After careers as a registered nurse and residential real estate agent, Elizabeth C. Belenchia, CCIM, SIOR, started a commercial real estate company, Carroll Properties Corp. in Spartanburg, S.C., specializing in international corporate real estate and industrial investment. Although she has researched affiliation opportunities, Belenchia remains independent because of the flexibility it offers, both in her business and as the mother of four children. It also allows her the freedom to participate in international expeditions, such as the People to People Real Estate Mission to the People's Republic of China.

Why did you choose international corporate real estate?

My thought processes have always been global. I was attracted to Spartanburg because of its international influence, and I developed a thorough knowledge of my local market and how to research any market. Corporate finance has always been an area of strength. In recent years, my company has added telecommunication research as well as targeted marketing and global environmental sensitivities to its total information arbitrage package.

How do you think being independent assists or hinders you in the international real estate arena?

My independence allows me to be very flexible and adaptable to the dynamics of each transaction. It also allows me to direct my marketing efforts toward my areas of interest rather than serving all clients with revenue as a basis for growth.

Your business takes you all over the world. How do you keep in touch with clients when you are in foreign countries?

Communication with clients and a holistic approach to their needs keeps me interested in their projects. While traveling, my office responds to routine issues, and I can be reached by fax and e-mail, which I answer in hotel business centers or libraries throughout the world.

How do you think your travels have enhanced your career and what you can offer clients?

Traveling enhances my career because it feeds my passion. People can tell when you are excited about doing business with them, and it is difficult to hide sincerity. Travel has made me a peer with my clients rather than being a local broker.

You were the first female to attain both the CCIM and the SIOR designations. How do you feel association membership and continuing education help independent brokers compete?

The designations provided credibility and confidence for me with national and international prospects. The variety of projects I have taken on requires not only continuing education, but communication with national colleagues having expertise in specific areas. I also have found designees to be more willing to share information.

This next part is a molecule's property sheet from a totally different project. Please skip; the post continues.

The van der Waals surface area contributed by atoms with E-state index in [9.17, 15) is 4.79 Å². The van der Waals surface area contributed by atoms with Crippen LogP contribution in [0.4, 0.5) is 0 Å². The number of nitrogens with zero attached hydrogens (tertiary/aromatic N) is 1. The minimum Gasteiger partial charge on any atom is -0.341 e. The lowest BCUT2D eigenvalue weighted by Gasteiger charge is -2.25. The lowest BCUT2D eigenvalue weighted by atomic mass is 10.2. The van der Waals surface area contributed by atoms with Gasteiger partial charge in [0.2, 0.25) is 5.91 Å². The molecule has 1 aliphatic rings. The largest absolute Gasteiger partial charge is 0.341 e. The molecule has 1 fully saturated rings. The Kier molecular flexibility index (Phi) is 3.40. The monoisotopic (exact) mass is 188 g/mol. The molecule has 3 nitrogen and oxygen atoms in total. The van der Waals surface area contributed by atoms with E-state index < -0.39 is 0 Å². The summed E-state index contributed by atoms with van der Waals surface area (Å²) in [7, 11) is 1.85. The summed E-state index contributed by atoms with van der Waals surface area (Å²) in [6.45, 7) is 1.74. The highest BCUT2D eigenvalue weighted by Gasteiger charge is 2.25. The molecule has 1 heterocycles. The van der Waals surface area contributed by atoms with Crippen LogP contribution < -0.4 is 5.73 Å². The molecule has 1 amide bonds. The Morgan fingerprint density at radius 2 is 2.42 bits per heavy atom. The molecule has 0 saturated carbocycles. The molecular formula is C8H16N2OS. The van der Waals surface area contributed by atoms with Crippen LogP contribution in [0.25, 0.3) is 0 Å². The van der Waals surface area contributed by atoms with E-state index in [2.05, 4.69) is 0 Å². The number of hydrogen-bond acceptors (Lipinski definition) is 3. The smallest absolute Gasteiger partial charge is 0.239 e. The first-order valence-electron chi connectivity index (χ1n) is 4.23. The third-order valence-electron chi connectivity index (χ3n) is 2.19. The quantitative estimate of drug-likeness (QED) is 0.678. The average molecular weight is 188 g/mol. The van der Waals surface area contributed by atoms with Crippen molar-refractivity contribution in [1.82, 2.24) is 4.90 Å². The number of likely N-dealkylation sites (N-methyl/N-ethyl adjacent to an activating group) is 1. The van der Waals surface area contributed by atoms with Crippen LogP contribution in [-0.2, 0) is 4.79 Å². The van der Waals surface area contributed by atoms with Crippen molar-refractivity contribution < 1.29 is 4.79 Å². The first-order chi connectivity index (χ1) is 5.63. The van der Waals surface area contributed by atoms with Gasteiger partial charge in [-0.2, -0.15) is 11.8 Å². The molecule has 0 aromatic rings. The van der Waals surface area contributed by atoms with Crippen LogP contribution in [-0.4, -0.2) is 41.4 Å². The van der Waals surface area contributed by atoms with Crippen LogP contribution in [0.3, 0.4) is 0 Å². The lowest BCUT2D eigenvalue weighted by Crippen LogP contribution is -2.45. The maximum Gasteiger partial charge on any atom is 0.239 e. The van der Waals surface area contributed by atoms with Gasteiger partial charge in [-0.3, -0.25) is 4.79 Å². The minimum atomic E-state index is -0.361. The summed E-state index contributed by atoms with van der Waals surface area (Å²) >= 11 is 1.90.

My early assignments came through referrals from designees throughout the country. And continuing education and conventions provide a format for personal and professional development. I have been appointed to National Association of Realtors committees as a direct result of conducting roundtable discussions at conventions.

Additionally, local universities have sought my counsel on international issues. I was a recent delegate to the Southeast United States/Japan meetings. I serve on the South Carolina Jobs Economic Development Authority Board and its private arm, Business Carolina.

What is your philosophy of business? Are you trying to make a lot of money or lead a balanced life?

My business philosophy parallels my life philosophy. The purpose of knowledge is action, and attitude is reality.

I am trying to make a lot of money, because I have learned you are not entitled to an opinion unless you have a solid liquid financial position. In other words, “If you're so smart, why aren't you rich?” However, I am greedy about balance and strive to integrate all those success factors. Service to family, community, students, and special projects provide personal rewards beyond money. Most projects, however, require sufficient money to participate.

How do you think being an independent broker and company owner has helped your career and your life in general?

I became independent by default. No one locally would allow a woman to practice commercial real estate, so I opened my own office on July 4, 1976, and remain independent today. I was able to forge my own style and procedures to offer the highest quality of service to clients. I spent eight years as a single mother with four children on commission. I was able to attend soccer games, school conferences, and provide an enhanced quality of life for my children because of the professional career I chose. I love the business, and now as an empty nester can spend more time traveling and working — but now it is truly from desire. I have attended the International Property Market in Cannes, France, and have been a delegate to the International Real Estate Federation's winter meetings in Monte Carlo, France. While there I always make a point of visiting a local Rotary Club and see what the club does for fund raising and service. Dining in local restaurants helps me assimilate the culture. This keeps me interested in life, business, and the variety of people I am privileged to meet.

Benedict J. Frederick III, CCIM
The Frederick family has been a leader in the Baltimore commercial real estate industry since 1916. Benedict J. Frederick III, CCIM, began his career working for, and then running, the family company, yet he sold it three years ago and started Ben Frederick Realty. He specializes in brokering small to mid-size multifamily properties and investment real estate. Affiliation would diminish the value of the well-recognized family name, so Frederick has never seriously considered joining a large company.